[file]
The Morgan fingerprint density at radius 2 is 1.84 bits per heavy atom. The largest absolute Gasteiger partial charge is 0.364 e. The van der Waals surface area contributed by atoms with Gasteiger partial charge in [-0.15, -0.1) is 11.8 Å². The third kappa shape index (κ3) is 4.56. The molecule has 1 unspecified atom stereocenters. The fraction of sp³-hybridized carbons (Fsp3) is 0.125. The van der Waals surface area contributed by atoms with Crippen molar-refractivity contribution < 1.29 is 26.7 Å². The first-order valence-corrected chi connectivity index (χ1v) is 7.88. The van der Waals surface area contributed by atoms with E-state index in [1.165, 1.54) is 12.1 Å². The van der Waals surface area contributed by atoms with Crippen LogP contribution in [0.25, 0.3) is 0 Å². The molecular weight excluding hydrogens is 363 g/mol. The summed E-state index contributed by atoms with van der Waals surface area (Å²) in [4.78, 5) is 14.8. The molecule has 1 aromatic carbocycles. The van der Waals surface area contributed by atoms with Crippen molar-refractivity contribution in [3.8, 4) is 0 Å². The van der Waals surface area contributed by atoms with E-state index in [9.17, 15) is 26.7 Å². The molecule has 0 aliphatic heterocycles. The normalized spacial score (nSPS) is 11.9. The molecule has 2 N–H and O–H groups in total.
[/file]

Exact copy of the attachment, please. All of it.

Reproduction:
The Morgan fingerprint density at radius 2 is 1.84 bits per heavy atom. The largest absolute Gasteiger partial charge is 0.364 e. The van der Waals surface area contributed by atoms with Gasteiger partial charge in [-0.15, -0.1) is 11.8 Å². The third kappa shape index (κ3) is 4.56. The molecule has 1 unspecified atom stereocenters. The fraction of sp³-hybridized carbons (Fsp3) is 0.125. The van der Waals surface area contributed by atoms with Crippen molar-refractivity contribution < 1.29 is 26.7 Å². The first-order valence-corrected chi connectivity index (χ1v) is 7.88. The van der Waals surface area contributed by atoms with E-state index in [1.165, 1.54) is 12.1 Å². The van der Waals surface area contributed by atoms with Crippen LogP contribution in [0.25, 0.3) is 0 Å². The molecular weight excluding hydrogens is 363 g/mol. The summed E-state index contributed by atoms with van der Waals surface area (Å²) in [4.78, 5) is 14.8. The molecule has 1 aromatic carbocycles. The van der Waals surface area contributed by atoms with Crippen molar-refractivity contribution in [3.8, 4) is 0 Å². The van der Waals surface area contributed by atoms with E-state index in [9.17, 15) is 26.7 Å². The molecule has 0 aliphatic heterocycles. The normalized spacial score (nSPS) is 11.9. The molecule has 2 N–H and O–H groups in total.